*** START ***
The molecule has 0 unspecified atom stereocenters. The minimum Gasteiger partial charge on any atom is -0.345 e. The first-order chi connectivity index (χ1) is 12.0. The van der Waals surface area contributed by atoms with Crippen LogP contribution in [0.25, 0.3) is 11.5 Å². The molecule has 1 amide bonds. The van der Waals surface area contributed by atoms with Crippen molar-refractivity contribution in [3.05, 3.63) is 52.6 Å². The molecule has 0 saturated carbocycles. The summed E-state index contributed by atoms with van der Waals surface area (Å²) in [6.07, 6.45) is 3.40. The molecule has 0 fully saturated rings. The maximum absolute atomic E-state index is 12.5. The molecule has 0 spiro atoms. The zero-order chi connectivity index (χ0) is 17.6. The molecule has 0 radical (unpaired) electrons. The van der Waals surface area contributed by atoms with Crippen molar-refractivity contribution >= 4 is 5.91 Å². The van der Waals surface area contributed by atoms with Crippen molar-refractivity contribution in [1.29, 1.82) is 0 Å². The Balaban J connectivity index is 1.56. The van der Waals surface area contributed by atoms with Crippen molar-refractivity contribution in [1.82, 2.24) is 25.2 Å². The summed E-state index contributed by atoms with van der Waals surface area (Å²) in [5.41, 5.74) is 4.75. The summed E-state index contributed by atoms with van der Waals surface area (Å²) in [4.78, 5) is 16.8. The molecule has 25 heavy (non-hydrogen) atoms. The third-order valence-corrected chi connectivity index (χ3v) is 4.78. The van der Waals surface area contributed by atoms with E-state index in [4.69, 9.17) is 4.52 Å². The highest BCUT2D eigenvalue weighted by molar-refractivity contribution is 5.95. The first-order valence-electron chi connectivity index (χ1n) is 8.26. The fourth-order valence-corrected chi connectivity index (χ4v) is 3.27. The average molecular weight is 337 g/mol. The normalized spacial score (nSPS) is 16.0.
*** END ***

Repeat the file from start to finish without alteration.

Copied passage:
The molecule has 0 unspecified atom stereocenters. The minimum Gasteiger partial charge on any atom is -0.345 e. The first-order chi connectivity index (χ1) is 12.0. The van der Waals surface area contributed by atoms with Crippen LogP contribution in [0.25, 0.3) is 11.5 Å². The molecule has 1 amide bonds. The van der Waals surface area contributed by atoms with Crippen molar-refractivity contribution in [3.05, 3.63) is 52.6 Å². The molecule has 0 saturated carbocycles. The summed E-state index contributed by atoms with van der Waals surface area (Å²) in [6.07, 6.45) is 3.40. The molecule has 0 fully saturated rings. The maximum absolute atomic E-state index is 12.5. The molecule has 0 spiro atoms. The zero-order chi connectivity index (χ0) is 17.6. The molecule has 0 radical (unpaired) electrons. The van der Waals surface area contributed by atoms with Crippen molar-refractivity contribution >= 4 is 5.91 Å². The van der Waals surface area contributed by atoms with Crippen molar-refractivity contribution in [1.29, 1.82) is 0 Å². The Balaban J connectivity index is 1.56. The van der Waals surface area contributed by atoms with Crippen molar-refractivity contribution in [1.82, 2.24) is 25.2 Å². The summed E-state index contributed by atoms with van der Waals surface area (Å²) in [5.41, 5.74) is 4.75. The summed E-state index contributed by atoms with van der Waals surface area (Å²) in [4.78, 5) is 16.8. The molecule has 25 heavy (non-hydrogen) atoms. The third-order valence-corrected chi connectivity index (χ3v) is 4.78. The van der Waals surface area contributed by atoms with E-state index in [4.69, 9.17) is 4.52 Å². The highest BCUT2D eigenvalue weighted by molar-refractivity contribution is 5.95. The first-order valence-electron chi connectivity index (χ1n) is 8.26. The fourth-order valence-corrected chi connectivity index (χ4v) is 3.27. The average molecular weight is 337 g/mol. The normalized spacial score (nSPS) is 16.0.